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Are rabbits rodents?

Our veterinarians in Oak Grove address common misconceptions about rabbits being rodents and explain the differences between the two. They also provide tips for caring for and feeding your pet rabbit.

Are rabbits rodents or mammals?

There is a common misconception about whether rabbits are rodents or not and which family they belong to. In this post, we will clarify the confusion and provide practical advice for their care. 

Rabbits belong to the Leporidae family, one of two families in the Lagomorpha order of mammals, the other being Ochotonidae or the Pika family.

Although rabbits and rodents share some similarities, history is partly responsible for the confusion between the two. 

The rabbit and other lagomorphs were previously classified under Rodentia (rodents) until the early 20th century, which includes rats, squirrels, mice, and marmots. 

However, upon closer inspection, there are three significant differences between lagomorphs and rodents.

Rabbits have different digestive systems

The charming tales of Peter Rabbit and the Easter Bunny lose their appeal when considering their digestive system.

The cecum sits at the head of the large intestine and houses beneficial bacteria that break down and ferment cellulose in plants.

Because rabbits need to maximize the digestion of vegetation, they essentially eat their food twice, which increases the amount of nutrients they absorb.

It's worth noting that certain rodents possess a cecum. When rabbits eat plant material, it passes through their digestive system and emerges as a soft black pellet called a caecotroph.

The rabbits then consume the caecotroph and undergo another round of chewing and digestion before eventually excreting the familiar hard round pellets that rabbit owners are accustomed to seeing.

Though some rodents also engage in this process referred to as coprophagy, it's an exception, whereas all rodents do.

Rabbits are almost exclusively herbivorous

While rabbits and rodents both consume plant matter, rodents have a more diversified diet that includes roots, grains, seeds, and nuts. Rabbits, on the other hand, are obligate herbivores, meaning their diet primarily consists of vegetation.

Rabbits have four incisor teeth

Rabbits have four incisor teeth, whereas rodents only have two. In addition to their top incisors, rabbits also have smaller peg-like teeth. These teeth are about ¼ the size of their first set of incisors, and many believe they may help rabbits bite through vegetation more easily.

However, misalignment of these teeth can cause dental problems, which require the attention of a veterinarian experienced in caring for rabbits. Another distinguishing feature is the color of their incisors - rodents' incisors are orange, while rabbits' are white.

The Care and Feeding of Rabbits

Want to keep your rabbit healthy, fed and well-cared for? Here's what to keep in mind:

Provide vegetables and leafy, fresh greens

About 10 to 20 percent of your rabbit's diet should consist of vegetables such as broccoli, celery, beet tops, Asian greens, spinach leaves, and Brussels sprouts. You might also try herbs and dark-leafed lettuce such as parsley, dandelion, dill, and coriander.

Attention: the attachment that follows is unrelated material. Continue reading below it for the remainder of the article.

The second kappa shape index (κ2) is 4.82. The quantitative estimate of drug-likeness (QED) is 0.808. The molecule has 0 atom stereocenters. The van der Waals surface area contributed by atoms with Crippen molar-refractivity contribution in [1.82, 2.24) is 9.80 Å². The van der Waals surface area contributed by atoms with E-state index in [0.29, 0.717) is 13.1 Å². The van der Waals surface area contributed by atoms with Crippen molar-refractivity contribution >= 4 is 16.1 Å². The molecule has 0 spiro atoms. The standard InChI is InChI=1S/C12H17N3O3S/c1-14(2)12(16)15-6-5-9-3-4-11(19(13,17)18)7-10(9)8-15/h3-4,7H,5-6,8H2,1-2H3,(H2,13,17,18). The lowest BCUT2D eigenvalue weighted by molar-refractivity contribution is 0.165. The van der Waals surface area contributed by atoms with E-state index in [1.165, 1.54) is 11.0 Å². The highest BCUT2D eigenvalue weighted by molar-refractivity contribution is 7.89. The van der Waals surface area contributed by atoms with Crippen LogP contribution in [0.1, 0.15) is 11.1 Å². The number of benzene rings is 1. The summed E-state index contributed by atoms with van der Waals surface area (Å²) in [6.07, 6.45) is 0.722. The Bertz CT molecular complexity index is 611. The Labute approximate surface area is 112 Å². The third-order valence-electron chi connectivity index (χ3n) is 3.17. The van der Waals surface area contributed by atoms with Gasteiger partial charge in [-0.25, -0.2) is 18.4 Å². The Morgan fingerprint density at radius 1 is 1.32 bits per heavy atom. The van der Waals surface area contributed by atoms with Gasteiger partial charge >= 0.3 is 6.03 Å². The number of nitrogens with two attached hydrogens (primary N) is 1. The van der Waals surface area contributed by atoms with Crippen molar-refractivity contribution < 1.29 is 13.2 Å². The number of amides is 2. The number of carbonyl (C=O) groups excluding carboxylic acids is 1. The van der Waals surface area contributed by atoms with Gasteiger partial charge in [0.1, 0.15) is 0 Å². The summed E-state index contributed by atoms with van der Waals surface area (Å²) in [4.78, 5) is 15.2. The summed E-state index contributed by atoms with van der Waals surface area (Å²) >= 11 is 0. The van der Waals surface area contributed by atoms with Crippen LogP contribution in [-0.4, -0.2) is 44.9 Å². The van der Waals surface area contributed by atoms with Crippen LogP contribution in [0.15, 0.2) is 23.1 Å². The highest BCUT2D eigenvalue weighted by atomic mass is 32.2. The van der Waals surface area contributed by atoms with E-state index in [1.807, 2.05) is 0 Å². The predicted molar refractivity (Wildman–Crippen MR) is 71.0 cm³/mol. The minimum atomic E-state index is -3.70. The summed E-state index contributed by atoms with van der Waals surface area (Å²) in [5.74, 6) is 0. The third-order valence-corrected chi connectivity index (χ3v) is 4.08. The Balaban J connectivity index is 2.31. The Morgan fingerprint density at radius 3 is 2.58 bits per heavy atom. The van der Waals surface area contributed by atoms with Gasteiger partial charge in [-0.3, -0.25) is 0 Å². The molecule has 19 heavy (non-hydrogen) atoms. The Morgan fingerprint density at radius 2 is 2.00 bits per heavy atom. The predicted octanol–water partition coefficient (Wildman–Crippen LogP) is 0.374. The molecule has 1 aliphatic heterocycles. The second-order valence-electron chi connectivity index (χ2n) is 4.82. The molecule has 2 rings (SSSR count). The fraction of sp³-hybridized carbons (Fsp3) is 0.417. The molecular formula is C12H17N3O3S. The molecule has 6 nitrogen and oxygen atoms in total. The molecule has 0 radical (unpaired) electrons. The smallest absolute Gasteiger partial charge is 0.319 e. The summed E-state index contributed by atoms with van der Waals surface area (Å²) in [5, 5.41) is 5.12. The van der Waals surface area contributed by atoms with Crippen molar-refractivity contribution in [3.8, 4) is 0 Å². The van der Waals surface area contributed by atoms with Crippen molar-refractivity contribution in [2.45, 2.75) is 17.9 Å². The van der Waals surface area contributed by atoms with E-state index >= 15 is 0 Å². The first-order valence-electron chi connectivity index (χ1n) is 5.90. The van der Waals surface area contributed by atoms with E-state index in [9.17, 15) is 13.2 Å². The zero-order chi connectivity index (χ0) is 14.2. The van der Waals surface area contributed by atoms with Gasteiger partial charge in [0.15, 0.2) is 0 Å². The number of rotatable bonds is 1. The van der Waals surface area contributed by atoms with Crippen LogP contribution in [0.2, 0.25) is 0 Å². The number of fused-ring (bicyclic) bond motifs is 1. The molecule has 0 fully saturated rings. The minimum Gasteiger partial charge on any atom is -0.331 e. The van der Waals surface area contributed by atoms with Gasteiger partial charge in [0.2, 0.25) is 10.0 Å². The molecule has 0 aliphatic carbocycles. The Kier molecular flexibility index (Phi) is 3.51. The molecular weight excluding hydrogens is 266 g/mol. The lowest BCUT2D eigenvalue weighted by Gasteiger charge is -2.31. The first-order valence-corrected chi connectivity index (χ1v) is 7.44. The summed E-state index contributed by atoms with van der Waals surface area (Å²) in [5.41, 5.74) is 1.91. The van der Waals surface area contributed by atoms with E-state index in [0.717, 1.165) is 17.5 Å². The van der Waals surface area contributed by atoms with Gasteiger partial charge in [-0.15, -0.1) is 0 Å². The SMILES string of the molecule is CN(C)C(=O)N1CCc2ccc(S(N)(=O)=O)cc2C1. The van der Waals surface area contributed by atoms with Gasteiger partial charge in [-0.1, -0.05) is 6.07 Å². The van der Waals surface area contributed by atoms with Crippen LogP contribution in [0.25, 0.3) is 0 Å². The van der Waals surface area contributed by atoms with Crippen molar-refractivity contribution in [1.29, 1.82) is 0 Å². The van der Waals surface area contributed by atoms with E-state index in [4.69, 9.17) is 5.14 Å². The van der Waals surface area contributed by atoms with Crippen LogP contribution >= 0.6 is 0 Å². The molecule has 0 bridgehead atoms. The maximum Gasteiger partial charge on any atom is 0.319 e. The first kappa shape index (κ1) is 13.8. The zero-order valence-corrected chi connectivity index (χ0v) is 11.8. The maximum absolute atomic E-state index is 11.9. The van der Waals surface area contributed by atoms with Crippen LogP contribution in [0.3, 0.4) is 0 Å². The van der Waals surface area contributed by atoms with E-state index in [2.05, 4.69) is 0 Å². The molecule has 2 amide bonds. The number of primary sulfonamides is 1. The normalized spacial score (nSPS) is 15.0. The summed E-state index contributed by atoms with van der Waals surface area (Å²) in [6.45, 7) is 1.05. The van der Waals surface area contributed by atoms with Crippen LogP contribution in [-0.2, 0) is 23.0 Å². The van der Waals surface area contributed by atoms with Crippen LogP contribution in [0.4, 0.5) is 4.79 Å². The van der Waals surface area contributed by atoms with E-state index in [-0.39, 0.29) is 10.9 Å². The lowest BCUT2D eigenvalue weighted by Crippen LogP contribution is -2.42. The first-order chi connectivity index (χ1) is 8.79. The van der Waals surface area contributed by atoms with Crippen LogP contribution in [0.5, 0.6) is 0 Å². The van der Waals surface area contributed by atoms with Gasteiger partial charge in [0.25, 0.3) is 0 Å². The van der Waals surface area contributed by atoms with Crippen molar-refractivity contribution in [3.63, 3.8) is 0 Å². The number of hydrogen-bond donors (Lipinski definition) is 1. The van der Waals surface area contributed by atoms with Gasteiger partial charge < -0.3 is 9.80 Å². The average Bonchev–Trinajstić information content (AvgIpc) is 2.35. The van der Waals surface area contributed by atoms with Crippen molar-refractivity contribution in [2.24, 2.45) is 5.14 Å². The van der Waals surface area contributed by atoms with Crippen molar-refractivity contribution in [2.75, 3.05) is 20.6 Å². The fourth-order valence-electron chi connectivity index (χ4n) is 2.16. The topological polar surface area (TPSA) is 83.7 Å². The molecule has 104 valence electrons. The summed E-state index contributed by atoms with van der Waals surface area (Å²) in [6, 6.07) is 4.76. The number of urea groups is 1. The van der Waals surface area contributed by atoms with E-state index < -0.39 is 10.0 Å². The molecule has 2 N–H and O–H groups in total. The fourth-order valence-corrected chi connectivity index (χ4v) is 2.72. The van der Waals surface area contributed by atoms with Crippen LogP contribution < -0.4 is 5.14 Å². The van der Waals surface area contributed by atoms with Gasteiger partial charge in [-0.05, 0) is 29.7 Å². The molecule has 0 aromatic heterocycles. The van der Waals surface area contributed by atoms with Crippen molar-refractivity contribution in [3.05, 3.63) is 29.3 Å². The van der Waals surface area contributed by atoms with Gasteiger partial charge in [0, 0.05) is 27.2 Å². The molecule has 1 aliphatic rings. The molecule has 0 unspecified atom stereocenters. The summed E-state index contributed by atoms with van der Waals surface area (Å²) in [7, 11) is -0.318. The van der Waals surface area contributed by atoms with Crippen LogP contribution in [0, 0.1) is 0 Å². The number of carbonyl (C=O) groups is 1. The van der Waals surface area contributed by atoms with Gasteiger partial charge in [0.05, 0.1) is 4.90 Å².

Offer a constant supply of high-quality grass hay and fresh grass

Grass hay and fresh grass should make up about 80 percent of your rabbit's diet - think Ryegrass hays, pasture, oaten, wheaten, Timothy, meadow, and paddock.

Skip alfalfa and Clover hays as they are too high in protein and calcium and may cause your long-eared companion to develop urinary stones.

Avoid cereals and grains

Rabbits that eat cereals and grains may experience nutritional imbalance or obesity - conditions that will need to be treated by your vet.

Keep feeding habits consistent

Whatever your rabbit's normal diet, make any changes that may be required gradually - spaced out over 2 to 3 weeks - to decrease the risk of upsetting your rabbit's digestive system.

Give your rabbit objects to chew on

Since rabbits' teeth continually grow, they must keep them trimmed and shaped by chewing on hard objects. We recommend old cotton towels, paper, hay, books, chew blocks or apple branches.

Provide enough love, attention & companionship

Rabbits possess unique personality traits akin to other pets and are known for being gentle, social, and sensitive animals. They are typically most active during the dawn and dusk hours.

Though rabbits may feel restricted when held, they enjoy approaching people on their own terms. To interact with a rabbit, speak calmly and soothingly while petting them gently between the eyes as they come closer.

Schedule annual exams with your vet

Just like dogs and cats, your rabbit will require annual visits to the vet to undergo comprehensive physical examinations. These visits will help detect any signs of illness early on so that proper treatment can be provided. Moreover, you'll get a chance to ask any questions you may have about your rabbit's health during these routine check-ups.

Note: The advice provided in this post is intended for informational purposes and does not constitute medical advice regarding pets. For an accurate diagnosis of your pet's condition, please make an appointment with your vet.

Are you concerned about the health of your pet rabbit? Our veterinarians in Oak Grove provide care for exotic pets. Schedule an appointment today at Oak Grove Animal Hospital

We Are Always Welcoming New Patients

Oak Grove Animal Hospital is accepting new patients! Our veterinarians are passionate about animal health and are proud to serve our patients. Contact us today to book your pet's first appointment and to get started.

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